Book Review: The Autograph Man by Zadie Smith
20th April, 2016
Twenty something Alex Li-Tandem is an obsessed fan. He lives in a world of blind idolization of a Hollywood actress named Kitty. His desperate attempts to get in touch with her even in the middle of a personal disaster and the hurdles in the way of the autograph man is the gist of this work.
Alex Li-Tandem is a Chinese-Jewish man who makes a living out of collecting autographs, signed photographs and letters of celebrities. The story is set in the suburbs of Mountjoy, London where we see the Autograph Man (Alex) dividing everything in the world into Jewish and Goyish.
“People don’t settle for people. They resolve to be with them. It takes faith. You draw a circle in the sand and agree to stand in it and believe in it.”
The contrasting ease with which Alex is able to write heartfelt fan letters to his idol Kitty, for thirteen years, but is unable to communicate in an effective manner with his girlfriend Esther with whom he has had a ten year relationship forms the crux of the story. Zadie has done a brilliant narrative about celebrity obsession mingled with thoughts of love, death, religion and friendship. There are many symbolic references of obstructions (like Alex’s rabbi friends asking him for help to fit a huge piece of furniture in a small car) which can be enjoyed in the literary sense. The plot tightens as Alex finds himself in possession of an autograph of Kitty whose authenticity he is unable to determine. At the same time, his personal life is in a mess with his relationship with Esther being complicated by his acquaintance with a girl named Boot and he finds himself questioning his friendships. The story is about Alex’s journey to find himself, fulfill his dream of meeting Kitty and different perspectives on personal glory and selfless helping.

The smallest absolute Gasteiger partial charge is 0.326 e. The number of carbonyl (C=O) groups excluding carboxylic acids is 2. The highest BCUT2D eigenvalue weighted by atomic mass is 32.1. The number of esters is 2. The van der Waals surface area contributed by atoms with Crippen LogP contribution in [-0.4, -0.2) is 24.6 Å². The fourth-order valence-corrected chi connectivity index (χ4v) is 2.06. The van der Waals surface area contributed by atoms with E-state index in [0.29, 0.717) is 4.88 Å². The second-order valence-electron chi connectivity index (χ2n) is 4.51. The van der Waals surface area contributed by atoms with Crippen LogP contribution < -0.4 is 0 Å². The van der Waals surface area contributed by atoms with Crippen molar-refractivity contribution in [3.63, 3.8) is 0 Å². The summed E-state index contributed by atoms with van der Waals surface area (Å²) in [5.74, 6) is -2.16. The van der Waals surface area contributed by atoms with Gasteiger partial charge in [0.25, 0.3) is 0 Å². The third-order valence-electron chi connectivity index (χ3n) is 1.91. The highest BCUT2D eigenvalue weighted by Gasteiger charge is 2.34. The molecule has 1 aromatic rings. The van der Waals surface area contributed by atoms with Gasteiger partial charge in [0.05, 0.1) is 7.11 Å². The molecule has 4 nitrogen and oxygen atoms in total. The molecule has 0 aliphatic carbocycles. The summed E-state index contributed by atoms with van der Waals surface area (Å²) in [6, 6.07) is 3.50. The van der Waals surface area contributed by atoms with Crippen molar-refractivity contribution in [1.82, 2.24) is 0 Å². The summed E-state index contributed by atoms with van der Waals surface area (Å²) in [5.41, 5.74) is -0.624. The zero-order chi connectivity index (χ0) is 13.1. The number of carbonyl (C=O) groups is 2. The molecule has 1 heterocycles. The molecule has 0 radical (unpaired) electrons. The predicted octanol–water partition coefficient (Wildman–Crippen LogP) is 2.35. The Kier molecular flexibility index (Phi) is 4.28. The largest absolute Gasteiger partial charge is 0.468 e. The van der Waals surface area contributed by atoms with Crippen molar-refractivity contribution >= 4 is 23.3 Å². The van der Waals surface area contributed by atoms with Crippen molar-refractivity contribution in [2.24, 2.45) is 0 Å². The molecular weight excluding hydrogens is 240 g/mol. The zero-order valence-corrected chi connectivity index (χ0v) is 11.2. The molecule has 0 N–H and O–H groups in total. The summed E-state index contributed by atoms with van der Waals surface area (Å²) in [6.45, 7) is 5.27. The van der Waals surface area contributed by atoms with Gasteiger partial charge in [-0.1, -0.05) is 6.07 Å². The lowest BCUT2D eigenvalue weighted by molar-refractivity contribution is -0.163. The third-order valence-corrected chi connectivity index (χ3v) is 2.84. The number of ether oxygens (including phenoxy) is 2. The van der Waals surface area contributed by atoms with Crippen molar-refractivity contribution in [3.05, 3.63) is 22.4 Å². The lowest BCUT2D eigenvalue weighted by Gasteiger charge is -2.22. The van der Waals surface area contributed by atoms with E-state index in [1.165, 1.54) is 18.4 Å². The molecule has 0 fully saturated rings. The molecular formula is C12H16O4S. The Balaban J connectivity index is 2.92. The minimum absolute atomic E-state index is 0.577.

This is a book you have to work on – put in a few hours of reading and then push yourself to read a portion each day. I found the beginning portions extremely dry but the pace picked on from the middle, which was a relief. I do admit that I am fascinated by the concept of the book which is so original. It gives you an honest glimpse into the autograph market that stands on foundations of big money, agents and unrecognizable forged pieces. The book talks about Judaism, Goyishness and Zen Budhism, both the rational and the blind aspects which I found interesting.
I feel Zadie, being the genius that she is, could have delivered a crisper story by cutting a hundred pages. Her writing is fresh and has no shadows of her previous works unlike many authors who establish their style of writing and tend to get repetitive. This would be a good choice if you want to try out some good writing in contemporary literature, but otherwise it’s a big no-no.
Title: The Autograph Man
Author: Zadie Smith
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About the Author
Zadie Smith, born Sadie Smith in the north-west London, completed her first novel White Teeth during her final year at Cambridge. It made her a prominent literary figure with the response it generated. The Autograph Man is her second novel.